Thursday, May 19, 2016
NTSB report on Philadelphia Amtrak crash has implications for personnel, when security automation could have protected workers from their own human errors
There are workplace ethics implications to how we interpret the NTSB findings of the Amtrak train wreck in Philadelphia in May 2015, here. Everything in this post is "impersonal."
The train engineer lost “situational awareness” when distracted by workplace-related radio chatter (not cell phone) from other trains about rocks thrown at trains in the area.
It’s certainly true, then, that from a personnel issue, there are extenuating circumstances regarding the engineer’s performance in an unexpected situation. There was possibly a perceived terror threat, and if perpetrators for the rock throwing were apprehended, they would face prosecution to the full extent of the law. And in one of the most curved sections of track in the NE corridor (I have ridden it many times), Amtrak had not yet implemented “positive train control”, which would have prevented the accident.
Still, one of the points of the workplace is that the worker, if professional, steps up to the occasion when challenged. In my experience in IT, a lot of that happened when “on call” for production problems. More seriously, it was to avoid mistakes in handling production files and software that could cause catastrophe.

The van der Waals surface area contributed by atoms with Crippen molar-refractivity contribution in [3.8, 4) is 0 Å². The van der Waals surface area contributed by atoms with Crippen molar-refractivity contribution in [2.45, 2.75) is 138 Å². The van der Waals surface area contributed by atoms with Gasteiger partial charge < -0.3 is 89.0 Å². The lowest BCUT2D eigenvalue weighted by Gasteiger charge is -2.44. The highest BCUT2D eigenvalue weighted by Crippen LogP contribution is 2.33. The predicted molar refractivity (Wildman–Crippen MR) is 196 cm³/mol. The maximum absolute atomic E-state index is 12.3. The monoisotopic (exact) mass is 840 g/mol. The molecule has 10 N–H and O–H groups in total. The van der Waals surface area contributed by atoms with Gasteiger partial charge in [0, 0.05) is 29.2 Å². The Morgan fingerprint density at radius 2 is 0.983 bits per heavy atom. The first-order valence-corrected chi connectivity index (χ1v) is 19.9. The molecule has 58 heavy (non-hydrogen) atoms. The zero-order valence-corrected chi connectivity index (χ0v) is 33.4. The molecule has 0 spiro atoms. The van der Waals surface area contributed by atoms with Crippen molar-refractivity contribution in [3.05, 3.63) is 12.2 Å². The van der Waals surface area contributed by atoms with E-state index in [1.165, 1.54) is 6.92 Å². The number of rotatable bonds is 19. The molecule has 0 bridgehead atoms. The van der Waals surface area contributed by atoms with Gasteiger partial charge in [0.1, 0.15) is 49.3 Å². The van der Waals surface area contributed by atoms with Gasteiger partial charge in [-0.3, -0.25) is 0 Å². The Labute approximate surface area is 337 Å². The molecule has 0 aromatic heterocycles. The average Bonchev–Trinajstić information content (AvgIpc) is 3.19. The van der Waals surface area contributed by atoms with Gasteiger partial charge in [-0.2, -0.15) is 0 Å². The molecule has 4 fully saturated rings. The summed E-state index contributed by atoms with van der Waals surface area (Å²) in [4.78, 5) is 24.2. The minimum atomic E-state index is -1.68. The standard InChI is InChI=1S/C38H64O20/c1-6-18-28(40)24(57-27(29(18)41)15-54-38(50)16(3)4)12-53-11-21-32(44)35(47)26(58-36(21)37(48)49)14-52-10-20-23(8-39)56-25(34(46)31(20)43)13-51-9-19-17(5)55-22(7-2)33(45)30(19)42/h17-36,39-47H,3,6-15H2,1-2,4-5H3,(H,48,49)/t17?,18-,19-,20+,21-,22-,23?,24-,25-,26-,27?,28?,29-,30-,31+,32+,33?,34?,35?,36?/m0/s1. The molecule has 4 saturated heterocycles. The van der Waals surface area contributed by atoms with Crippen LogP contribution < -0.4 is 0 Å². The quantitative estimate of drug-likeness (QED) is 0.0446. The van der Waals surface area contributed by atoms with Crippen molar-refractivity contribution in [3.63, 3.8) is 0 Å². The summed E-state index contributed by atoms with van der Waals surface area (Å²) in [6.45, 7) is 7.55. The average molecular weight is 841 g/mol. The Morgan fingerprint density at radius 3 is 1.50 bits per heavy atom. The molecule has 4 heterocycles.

Over time, the security to protect the worker from his own mistakes got better, at least during my own “beautiful career”. Starting in the late 1980s, it became standard practice in many (IBM) shops to deny applications programmers routine update access to production elements. By the early 1990s, elevation procedures were typically locked down to guarantee load module integrity. Of course, elevation procedures had to be enforced by management and data control, and in the earliest days sometimes they were not.
Even so, there is no such thing as a right to be protected from every conceivable mistake one could make in any conceivable situation. That’s the point of having a job as a human.
I wonder how such security plays out in workplaces like Facebook and Google.